April 2006
4-H Extension Corner

  The new Alabama Junior Cattlemen directors and officers for 2006 are (from left) (seated) President/Director Mathew Pounds, Montgomery; Vice President/Director Randa Owen, DeKalb; Secretary/Directory Reba Hicks, Geneva; Treasurer/Director Lauren Roberts, Cullman; (standing) Director Skye Black, Chambers; Director Tyler Wood, Cullman; Director Slate Knight, Chilton; Director Katlynn Sullivan, Baldwin, and Ex-Officio/Director Katlin Mulvaney, Lee.
Wow!! What a month. I hope that you made it out to your County, District or the State Steer and Heifer Show this past month. A District Show was added to the Huntsville Area this year and it was a great success. Thanks to all the volunteers and parents that made all of these shows go so smoothly. It was a completion of many yearlong projects in cattle, lambs and sheep.

All of this went along with 5 Rodeo Performances. Cameron Ellison and Matthew Bowman won the Calf Scramble with Wesley Hyde and Jeremy Pike. During this busy week we also elected new Alabama Junior Cattlemen Directors and officers. Go to www.bamabeef.org to see more info on winners and directors.

We crowned Cullman as the best "Steer Palace" of the state, with Caleb Elrod winning Champion and Amie Hill winning Reserve Champion Steer (both of Cullman) at the Southeastern Livestock Expo. The Alabama Bred and Raised went to Champion Katie Kimbrell (Tuscaloosa) with Jamie Heflin (Chilton) taking Reserve. The top Carcass Steer in the state came from Montgomery County and Carla Weissend while Randa Owens proved her Showmanship Skills again this year winning for the third straight year. Mobile County won the Senior Beef Quiz Bowl and Tuscaloosa County won the Junior Beef Quiz Bowl. Calhoun County won the Goat/Sheep Quiz Bowl. Other winners will be listed next month. For a complete list of EXPO placings and more info on the South Alabama Junior Market Hog Show go to www.aces.edu/~rebert.

I want to say that every child that brought an animal to the Alabama Expo was a winner. You did not have to walk out first to have a successful project. It was nice to see all of the Volunteers and Parents that lifted up the youth as they walked out of the ring. Realizing that youth development happens at many levels, it was refreshing to see all the youth as they learn more about their projects and the business of Agriculture.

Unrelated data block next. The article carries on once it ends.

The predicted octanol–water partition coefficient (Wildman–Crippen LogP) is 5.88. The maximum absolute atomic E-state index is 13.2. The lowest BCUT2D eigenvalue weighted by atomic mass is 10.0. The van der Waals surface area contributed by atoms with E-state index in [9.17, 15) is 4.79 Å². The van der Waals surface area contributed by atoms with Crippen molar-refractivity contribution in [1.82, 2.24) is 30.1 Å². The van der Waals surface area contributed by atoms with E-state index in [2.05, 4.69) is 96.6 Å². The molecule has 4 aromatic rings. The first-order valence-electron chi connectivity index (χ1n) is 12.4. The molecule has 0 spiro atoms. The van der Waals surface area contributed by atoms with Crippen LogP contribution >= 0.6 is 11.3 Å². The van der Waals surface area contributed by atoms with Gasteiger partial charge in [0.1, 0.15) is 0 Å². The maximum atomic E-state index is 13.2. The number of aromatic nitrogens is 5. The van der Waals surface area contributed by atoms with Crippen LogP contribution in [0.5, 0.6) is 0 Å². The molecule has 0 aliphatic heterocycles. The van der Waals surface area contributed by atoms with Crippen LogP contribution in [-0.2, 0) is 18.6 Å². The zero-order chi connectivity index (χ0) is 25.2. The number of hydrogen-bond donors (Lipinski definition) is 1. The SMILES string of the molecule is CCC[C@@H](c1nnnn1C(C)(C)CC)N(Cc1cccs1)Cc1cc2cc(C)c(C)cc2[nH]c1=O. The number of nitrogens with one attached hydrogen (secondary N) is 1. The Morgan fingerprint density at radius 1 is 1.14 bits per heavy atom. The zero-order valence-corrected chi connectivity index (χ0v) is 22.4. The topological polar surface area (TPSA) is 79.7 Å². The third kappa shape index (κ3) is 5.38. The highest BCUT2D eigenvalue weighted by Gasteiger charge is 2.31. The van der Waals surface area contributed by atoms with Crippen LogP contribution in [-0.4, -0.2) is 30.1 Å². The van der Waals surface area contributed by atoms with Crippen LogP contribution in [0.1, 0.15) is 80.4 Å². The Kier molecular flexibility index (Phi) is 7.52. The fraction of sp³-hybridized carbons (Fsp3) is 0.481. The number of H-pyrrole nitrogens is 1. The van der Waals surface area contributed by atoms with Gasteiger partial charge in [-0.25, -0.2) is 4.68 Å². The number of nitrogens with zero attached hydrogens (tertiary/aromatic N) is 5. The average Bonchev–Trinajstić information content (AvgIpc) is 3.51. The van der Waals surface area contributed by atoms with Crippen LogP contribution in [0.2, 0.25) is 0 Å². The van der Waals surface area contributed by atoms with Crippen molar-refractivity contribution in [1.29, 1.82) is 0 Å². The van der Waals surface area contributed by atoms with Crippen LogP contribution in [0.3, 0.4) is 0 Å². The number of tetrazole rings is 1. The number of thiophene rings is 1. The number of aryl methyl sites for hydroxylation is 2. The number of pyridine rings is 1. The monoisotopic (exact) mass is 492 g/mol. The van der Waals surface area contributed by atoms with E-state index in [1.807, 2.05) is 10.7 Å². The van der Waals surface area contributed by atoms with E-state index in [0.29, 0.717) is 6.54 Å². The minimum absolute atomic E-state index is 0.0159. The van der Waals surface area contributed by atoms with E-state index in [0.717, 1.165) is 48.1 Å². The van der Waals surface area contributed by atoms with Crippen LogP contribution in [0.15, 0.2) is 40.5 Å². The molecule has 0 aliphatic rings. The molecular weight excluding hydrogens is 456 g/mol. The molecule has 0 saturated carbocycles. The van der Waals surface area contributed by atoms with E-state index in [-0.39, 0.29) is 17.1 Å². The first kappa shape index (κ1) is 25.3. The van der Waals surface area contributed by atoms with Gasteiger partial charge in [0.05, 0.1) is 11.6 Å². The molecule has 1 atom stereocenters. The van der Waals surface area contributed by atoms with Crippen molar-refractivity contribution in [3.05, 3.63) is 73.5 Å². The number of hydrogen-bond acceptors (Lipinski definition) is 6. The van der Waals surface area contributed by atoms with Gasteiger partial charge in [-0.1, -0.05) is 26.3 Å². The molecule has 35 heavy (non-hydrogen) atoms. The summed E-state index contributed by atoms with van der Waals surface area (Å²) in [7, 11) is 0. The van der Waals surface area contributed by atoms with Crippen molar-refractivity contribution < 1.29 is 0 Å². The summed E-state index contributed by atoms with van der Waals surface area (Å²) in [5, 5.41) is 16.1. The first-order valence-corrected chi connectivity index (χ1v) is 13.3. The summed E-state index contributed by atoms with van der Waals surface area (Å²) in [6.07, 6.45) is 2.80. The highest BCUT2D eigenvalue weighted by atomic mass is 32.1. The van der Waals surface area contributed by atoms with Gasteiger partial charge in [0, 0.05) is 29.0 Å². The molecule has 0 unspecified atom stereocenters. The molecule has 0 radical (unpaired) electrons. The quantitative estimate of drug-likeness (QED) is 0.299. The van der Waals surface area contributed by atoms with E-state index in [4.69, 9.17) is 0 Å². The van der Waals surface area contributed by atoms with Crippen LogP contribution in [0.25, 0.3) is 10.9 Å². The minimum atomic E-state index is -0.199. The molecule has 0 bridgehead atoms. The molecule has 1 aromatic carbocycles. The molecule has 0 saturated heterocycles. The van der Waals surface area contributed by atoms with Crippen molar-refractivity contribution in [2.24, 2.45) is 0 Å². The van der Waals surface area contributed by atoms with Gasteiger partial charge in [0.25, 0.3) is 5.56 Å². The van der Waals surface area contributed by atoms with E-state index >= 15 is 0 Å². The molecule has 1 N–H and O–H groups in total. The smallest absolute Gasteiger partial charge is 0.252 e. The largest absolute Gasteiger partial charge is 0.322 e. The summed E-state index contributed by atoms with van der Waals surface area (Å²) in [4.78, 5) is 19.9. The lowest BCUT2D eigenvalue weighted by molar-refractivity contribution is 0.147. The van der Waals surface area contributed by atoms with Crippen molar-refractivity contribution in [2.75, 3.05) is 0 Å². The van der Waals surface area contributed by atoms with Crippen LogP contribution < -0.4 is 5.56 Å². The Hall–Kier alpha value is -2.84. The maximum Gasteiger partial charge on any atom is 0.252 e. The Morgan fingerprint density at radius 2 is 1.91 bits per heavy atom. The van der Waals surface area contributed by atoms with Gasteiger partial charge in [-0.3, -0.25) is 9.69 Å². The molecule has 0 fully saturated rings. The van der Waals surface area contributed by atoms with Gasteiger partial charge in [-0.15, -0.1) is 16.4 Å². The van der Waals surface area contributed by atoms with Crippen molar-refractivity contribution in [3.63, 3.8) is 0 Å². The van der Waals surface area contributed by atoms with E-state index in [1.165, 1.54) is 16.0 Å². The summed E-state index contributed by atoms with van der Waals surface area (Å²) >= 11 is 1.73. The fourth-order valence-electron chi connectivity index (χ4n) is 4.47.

Thanks again to those that are an ENCOURAGEMENT to the YOUTH of Alabama.

February was busy with a great Teen Winter Retreat for 4-Hers and a Volunteer Retreat for Adult 4-H Volunteers, both being held at the 4-H Center. Plans are now being made for our second Golf Tournament. If you or your company would like to play the awesome Farm Links course please contact me for more details. We will have several celebrities and money will go toward the Environmental Building, soon to be under construction, and toward Regional Programming. We would love to have you be a part of this great event.

I would like to spend the next few months writing about the four Hs in 4-H.

The 4-H Youth Development Ideals

4-H Youth Development creates opportunities for youth:

1. To experience
                                             INDEPENDENCE clearer thinking…

Youth need to know that they are able to influence people and events through decision-making and action. By exercising independence through 4-H leadership opportunities, youth mature in self-discipline and responsibility, learn to better understand themselves and become independent thinkers.

Youth need to learn that decisions they make need to be considered carefully and acted upon only after the implications of those decisions are explored and weighed. 4-H club projects allow members to make choices about such things as design and coordinating materials not to mention selection of topics that are valuable to them. This gives youth a base of experience on how to make decisions and enables them to face the more important choices that must be made later in life.

Youth are given leadership positions in 4-H clubs that allow them to work with other members and take responsibility for some or many of the decisions and/or actions that were once solely those of adults. Organizational skills, patience and group dynamics are key traits learned here that become priceless assets to youth as they mature into contributing adults in society. Many of these same traits are taught to members as they participate as followers or team participants in group settings. Young people are not just the leaders of tomorrow—they have great untapped potential for responsible leadership today.

2. To experience
                                                     BELONGING greater loyalty…

3. To experience
                                                     I pledge my hands to larger service…

4. To experience
                                                     I pledge my health to better living…

The Philosophical and Academic Basis of 4-H January 2005 II.

Until next time, God Bless!

James Shropshire is the Alabama 4-H Regional Extension Agent for the Central Alabama Region. E-mail him at This email address is being protected from spambots. You need JavaScript enabled to view it..